After sunrise, the Prophet would go back to his home. He would enter his home saying: “In the name of Allah we enter and in the name of Allah we leave, and upon our Lord we place our trust.” As soon as he enters, he would use the siwak, and say salam to his whole family and visit all his wives, asking how they are and making dua for them. During his visits, he might ask if there’s any food available that day; if there is, he would eat, and if there’s none, he would say “Then, I’m fasting”.
Practical tips from the Prophet’s routine between Fajr and sunrise
- Waking up with the adhan of Fajr
- Using siwak as soon as you wake up
- Praying two rak’ahs of sunnah of Fajr at home before leaving to masjid
- Saying the remembrance of waking up, leaving home and entering masjid
- Praying Fajr in congregation
- Staying after Fajr prayer remembering Allah with the remembrance after salah and the morning adhkar
- Spending some time in a circle of knowledge after Fajr prayer with your friends or brothers from the masjid, learning about your deen until sunrise
- Coming back home, reciting the rememberance for entering the home, checking up on your family in the early hours after you come back from the masjid and ensuring they are all well, and making dua for them
- Occasionally deciding to do voluntary fast even after sunrise if you didn’t have anything from Fajr
Between sunrise and Dhuhr time
Morning majlis (gathering)
After he visits his family, he would go back to the masjid and pray two rak’ahs, then he would sit in the masjid and the companions would gather around him. This was a known time for everyone in Madinah to come and see the Prophet if they wanted to spend time with him, ask him anything or needed anything from him. Sometimes there’d be lots of Companions and sometimes there would be few, depending on the Companions’ schedule and activity that day. Sometimes the Companions would take turns to be at this gathering and learn from the Prophet whilst others go to trade or farm in the land and they would teach each other what they learnt from the Prophet later in the day.
The Prophet would spend this time teaching and sharing from the knowledge that Allah has given him. He wouldn’t simply sit and lecture; he would sometimes ask questions or get into a discussion with the Companions with the aim of teaching them a lesson, and this helped in developing the knowledge of the Companions and the iman in their hearts.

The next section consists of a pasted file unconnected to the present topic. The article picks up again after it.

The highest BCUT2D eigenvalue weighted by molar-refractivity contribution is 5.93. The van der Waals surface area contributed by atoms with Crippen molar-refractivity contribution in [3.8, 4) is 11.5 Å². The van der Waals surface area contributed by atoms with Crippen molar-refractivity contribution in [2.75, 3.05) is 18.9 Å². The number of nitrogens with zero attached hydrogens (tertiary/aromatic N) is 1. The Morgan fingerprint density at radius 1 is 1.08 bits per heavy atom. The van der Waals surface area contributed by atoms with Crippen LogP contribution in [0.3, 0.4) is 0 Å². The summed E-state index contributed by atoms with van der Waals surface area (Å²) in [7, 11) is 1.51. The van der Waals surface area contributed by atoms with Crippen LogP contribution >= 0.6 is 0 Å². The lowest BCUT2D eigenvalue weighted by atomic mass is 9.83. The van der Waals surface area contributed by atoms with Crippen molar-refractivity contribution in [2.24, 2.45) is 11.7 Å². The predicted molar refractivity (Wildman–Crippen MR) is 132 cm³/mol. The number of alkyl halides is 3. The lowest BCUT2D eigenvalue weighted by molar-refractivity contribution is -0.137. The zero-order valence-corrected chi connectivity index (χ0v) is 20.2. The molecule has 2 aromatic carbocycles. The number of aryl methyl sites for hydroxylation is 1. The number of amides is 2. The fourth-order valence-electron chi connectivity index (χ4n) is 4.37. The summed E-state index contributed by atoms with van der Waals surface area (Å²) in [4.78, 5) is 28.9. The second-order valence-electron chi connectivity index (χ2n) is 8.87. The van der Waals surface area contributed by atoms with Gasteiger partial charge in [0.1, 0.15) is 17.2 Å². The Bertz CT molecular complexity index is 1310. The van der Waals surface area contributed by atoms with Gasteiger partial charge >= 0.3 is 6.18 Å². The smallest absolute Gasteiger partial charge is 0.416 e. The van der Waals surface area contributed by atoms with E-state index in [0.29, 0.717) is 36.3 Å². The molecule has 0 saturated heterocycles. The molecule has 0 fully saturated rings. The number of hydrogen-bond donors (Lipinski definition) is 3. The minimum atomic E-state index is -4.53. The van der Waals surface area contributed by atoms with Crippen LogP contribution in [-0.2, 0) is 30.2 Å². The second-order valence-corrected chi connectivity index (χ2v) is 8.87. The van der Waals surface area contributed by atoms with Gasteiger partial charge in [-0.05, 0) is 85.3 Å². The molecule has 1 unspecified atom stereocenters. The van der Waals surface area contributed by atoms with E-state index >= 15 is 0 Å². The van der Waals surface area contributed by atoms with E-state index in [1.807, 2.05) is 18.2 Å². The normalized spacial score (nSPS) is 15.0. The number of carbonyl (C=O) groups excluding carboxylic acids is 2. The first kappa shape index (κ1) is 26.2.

Sometimes newborn babies were brought to the Prophet during this time, so the Prophet would perform the sunnah of tahneek, make dua for them, and seek Allah’s blessing upon them. Sometimes a new harvest would be brought to him so that the Prophet makes dua for it and he would give this new harvest to the youngest child in the gathering.
This was the time that the Prophet would also receive delegations from those who converted to Islam and he would greet them and seek their news and see how he can help them.
At these gatherings, the Prophet never had a special seat or clearly marked symbol, to the point that when strangers would come to the gathering, they would have to ask who among them is the Prophet! (Only later in his life, did the Companions insist on making a special raised area for him and the Prophet agreed).
Sometimes food would be given as a gift at this gathering and everyone would eat together and there would be enough for everybody even if food is little, from the blessings of Prophet Muhammad .
This gathering extends or contracts depending on each day, but it lasts till the time before Dhuhr when the Companions would go to their homes or their fields for a nap before Dhuhr.
During these hours between sunrise and just before Dhuhr, the Prophet would also go to visit some of his relatives and companions. He might visit his daughter Fatimah and spend time with his grandsons, or he might visit his Companions who invited him that morning, or who are ill and not feeling well.
Also, during these hours he would walk through the market, greeting the passersby with his beautiful smile, greeting children on his way, and if a person stops him (whether male or female, young or old), he would stop and listen to them and see how he can help them. Sometimes he would walk alone, other times with his Companions.
Before Dhuhr time, the Prophet would go to the house of his wife whose turn it is to spend that day with, and as soon as he enters, he would first use the siwak, say salam to his family and pray 4 or 6 or 8 rak’ahs of Duha prayer. Then sometimes if there’s food he eats, and if there isn’t he would continue his fast if he started fasting that morning.
Usually at this time, the women of Madinah would come and visit the Prophet and ask questions about their religion which they might be embarrassed to ask in a crowded masjid. The wives of the Prophet would be there to explain feminine matters of the religion.
This is the time when he would also be helping his family, serving them, repairing his shoes and clothes, milking the sheep or goat, and helping himself and his family with daily chores. He would also spend quality time with his family, talking, smiling and laughing with them.
Sometimes whilst at home, his close Companions would visit him at this hour such as Abu Bakr , Umar and Uthman .
Then he would take a nap till close to Dhuhr time.
Practical tips from the Prophet’s routine between sunrise and Dhuhr
- The time after sunrise till Dhuhr is the time to pursue one’s main activity during the day, either going to work, seeking knowledge, or performing duties such as visits or charitable work
- Duha prayer should be offered during this time at a minimum of 2 rak’ahs and maximum of 8 (or 12 according to some narrations)